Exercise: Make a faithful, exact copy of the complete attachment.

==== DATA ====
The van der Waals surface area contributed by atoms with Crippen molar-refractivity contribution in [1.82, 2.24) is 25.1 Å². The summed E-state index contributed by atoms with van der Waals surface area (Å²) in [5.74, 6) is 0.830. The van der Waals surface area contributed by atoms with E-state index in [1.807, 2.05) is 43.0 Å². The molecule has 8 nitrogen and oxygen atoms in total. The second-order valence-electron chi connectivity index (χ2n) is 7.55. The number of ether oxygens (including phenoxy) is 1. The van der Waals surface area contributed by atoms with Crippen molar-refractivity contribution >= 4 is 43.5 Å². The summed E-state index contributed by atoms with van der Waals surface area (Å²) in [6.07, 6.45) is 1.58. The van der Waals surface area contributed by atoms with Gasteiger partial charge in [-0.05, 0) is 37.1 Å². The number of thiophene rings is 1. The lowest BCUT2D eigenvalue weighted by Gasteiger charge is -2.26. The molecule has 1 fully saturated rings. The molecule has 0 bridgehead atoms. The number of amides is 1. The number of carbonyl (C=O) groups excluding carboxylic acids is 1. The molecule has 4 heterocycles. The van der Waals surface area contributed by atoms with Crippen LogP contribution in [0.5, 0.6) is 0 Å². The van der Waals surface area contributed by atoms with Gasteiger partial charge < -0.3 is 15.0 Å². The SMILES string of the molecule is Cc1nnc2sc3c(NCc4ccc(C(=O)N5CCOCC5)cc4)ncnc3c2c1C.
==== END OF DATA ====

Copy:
The van der Waals surface area contributed by atoms with Crippen molar-refractivity contribution in [1.82, 2.24) is 25.1 Å². The summed E-state index contributed by atoms with van der Waals surface area (Å²) in [5.74, 6) is 0.830. The van der Waals surface area contributed by atoms with E-state index in [1.807, 2.05) is 43.0 Å². The molecule has 8 nitrogen and oxygen atoms in total. The second-order valence-electron chi connectivity index (χ2n) is 7.55. The number of ether oxygens (including phenoxy) is 1. The van der Waals surface area contributed by atoms with Crippen molar-refractivity contribution >= 4 is 43.5 Å². The summed E-state index contributed by atoms with van der Waals surface area (Å²) in [6.07, 6.45) is 1.58. The van der Waals surface area contributed by atoms with Gasteiger partial charge in [-0.05, 0) is 37.1 Å². The number of thiophene rings is 1. The lowest BCUT2D eigenvalue weighted by Gasteiger charge is -2.26. The molecule has 1 fully saturated rings. The molecule has 0 bridgehead atoms. The number of amides is 1. The number of carbonyl (C=O) groups excluding carboxylic acids is 1. The molecule has 4 heterocycles. The van der Waals surface area contributed by atoms with Crippen LogP contribution in [0.5, 0.6) is 0 Å². The van der Waals surface area contributed by atoms with Gasteiger partial charge < -0.3 is 15.0 Å². The SMILES string of the molecule is Cc1nnc2sc3c(NCc4ccc(C(=O)N5CCOCC5)cc4)ncnc3c2c1C.